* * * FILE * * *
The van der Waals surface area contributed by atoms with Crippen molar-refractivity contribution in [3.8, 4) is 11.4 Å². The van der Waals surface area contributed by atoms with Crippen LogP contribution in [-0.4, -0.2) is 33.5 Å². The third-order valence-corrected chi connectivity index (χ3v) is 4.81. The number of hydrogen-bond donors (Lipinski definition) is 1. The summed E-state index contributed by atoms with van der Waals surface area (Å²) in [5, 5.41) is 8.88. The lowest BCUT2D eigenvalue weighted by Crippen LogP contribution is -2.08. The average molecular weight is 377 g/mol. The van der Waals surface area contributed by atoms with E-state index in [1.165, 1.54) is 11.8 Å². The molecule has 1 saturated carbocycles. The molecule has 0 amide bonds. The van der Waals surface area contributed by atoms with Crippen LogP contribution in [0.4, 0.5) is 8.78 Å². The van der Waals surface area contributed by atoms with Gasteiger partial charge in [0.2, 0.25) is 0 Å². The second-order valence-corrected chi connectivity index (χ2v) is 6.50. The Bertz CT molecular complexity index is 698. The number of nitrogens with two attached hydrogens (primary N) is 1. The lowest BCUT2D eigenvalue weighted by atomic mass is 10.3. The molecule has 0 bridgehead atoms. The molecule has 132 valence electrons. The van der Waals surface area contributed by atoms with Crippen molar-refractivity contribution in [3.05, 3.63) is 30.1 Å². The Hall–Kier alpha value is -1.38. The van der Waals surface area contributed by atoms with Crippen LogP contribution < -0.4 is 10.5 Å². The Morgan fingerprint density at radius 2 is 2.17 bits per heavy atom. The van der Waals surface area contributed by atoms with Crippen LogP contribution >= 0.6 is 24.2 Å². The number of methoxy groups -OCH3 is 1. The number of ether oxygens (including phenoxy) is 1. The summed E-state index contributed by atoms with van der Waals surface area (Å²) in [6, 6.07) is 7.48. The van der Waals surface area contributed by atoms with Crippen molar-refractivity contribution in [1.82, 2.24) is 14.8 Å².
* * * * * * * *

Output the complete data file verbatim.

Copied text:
The van der Waals surface area contributed by atoms with Crippen molar-refractivity contribution in [3.8, 4) is 11.4 Å². The van der Waals surface area contributed by atoms with Crippen LogP contribution in [-0.4, -0.2) is 33.5 Å². The third-order valence-corrected chi connectivity index (χ3v) is 4.81. The number of hydrogen-bond donors (Lipinski definition) is 1. The summed E-state index contributed by atoms with van der Waals surface area (Å²) in [5, 5.41) is 8.88. The lowest BCUT2D eigenvalue weighted by Crippen LogP contribution is -2.08. The average molecular weight is 377 g/mol. The van der Waals surface area contributed by atoms with E-state index in [1.165, 1.54) is 11.8 Å². The molecule has 1 saturated carbocycles. The molecule has 0 amide bonds. The van der Waals surface area contributed by atoms with Crippen LogP contribution in [0.4, 0.5) is 8.78 Å². The van der Waals surface area contributed by atoms with Gasteiger partial charge in [0.2, 0.25) is 0 Å². The second-order valence-corrected chi connectivity index (χ2v) is 6.50. The Bertz CT molecular complexity index is 698. The number of nitrogens with two attached hydrogens (primary N) is 1. The lowest BCUT2D eigenvalue weighted by atomic mass is 10.3. The molecule has 0 bridgehead atoms. The molecule has 132 valence electrons. The van der Waals surface area contributed by atoms with Crippen molar-refractivity contribution in [3.05, 3.63) is 30.1 Å². The Hall–Kier alpha value is -1.38. The van der Waals surface area contributed by atoms with Crippen LogP contribution < -0.4 is 10.5 Å². The Morgan fingerprint density at radius 2 is 2.17 bits per heavy atom. The van der Waals surface area contributed by atoms with Crippen LogP contribution >= 0.6 is 24.2 Å². The number of methoxy groups -OCH3 is 1. The number of ether oxygens (including phenoxy) is 1. The summed E-state index contributed by atoms with van der Waals surface area (Å²) in [6, 6.07) is 7.48. The van der Waals surface area contributed by atoms with Crippen molar-refractivity contribution in [1.82, 2.24) is 14.8 Å².